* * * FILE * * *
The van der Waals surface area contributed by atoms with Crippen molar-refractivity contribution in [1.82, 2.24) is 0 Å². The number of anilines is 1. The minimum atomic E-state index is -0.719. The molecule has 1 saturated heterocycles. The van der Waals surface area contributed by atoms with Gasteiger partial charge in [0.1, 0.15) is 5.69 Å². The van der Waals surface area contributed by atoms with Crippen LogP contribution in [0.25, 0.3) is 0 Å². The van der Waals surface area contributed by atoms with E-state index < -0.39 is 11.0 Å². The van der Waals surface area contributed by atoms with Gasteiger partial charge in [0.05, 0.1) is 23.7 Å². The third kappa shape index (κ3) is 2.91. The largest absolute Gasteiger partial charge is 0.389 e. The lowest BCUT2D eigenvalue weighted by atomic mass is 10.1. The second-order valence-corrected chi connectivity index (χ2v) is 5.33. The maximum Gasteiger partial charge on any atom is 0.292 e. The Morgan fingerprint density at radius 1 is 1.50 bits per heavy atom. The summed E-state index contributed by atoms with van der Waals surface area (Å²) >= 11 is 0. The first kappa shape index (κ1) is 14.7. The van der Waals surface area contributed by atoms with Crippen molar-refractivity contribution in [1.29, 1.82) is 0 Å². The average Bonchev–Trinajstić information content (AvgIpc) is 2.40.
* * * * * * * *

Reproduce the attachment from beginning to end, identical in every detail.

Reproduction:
The van der Waals surface area contributed by atoms with Crippen molar-refractivity contribution in [1.82, 2.24) is 0 Å². The number of anilines is 1. The minimum atomic E-state index is -0.719. The molecule has 1 saturated heterocycles. The van der Waals surface area contributed by atoms with Gasteiger partial charge in [0.1, 0.15) is 5.69 Å². The van der Waals surface area contributed by atoms with Crippen LogP contribution in [0.25, 0.3) is 0 Å². The van der Waals surface area contributed by atoms with E-state index < -0.39 is 11.0 Å². The van der Waals surface area contributed by atoms with Gasteiger partial charge in [0.05, 0.1) is 23.7 Å². The third kappa shape index (κ3) is 2.91. The largest absolute Gasteiger partial charge is 0.389 e. The lowest BCUT2D eigenvalue weighted by atomic mass is 10.1. The second-order valence-corrected chi connectivity index (χ2v) is 5.33. The maximum Gasteiger partial charge on any atom is 0.292 e. The Morgan fingerprint density at radius 1 is 1.50 bits per heavy atom. The summed E-state index contributed by atoms with van der Waals surface area (Å²) >= 11 is 0. The first kappa shape index (κ1) is 14.7. The van der Waals surface area contributed by atoms with Crippen molar-refractivity contribution in [1.29, 1.82) is 0 Å². The average Bonchev–Trinajstić information content (AvgIpc) is 2.40.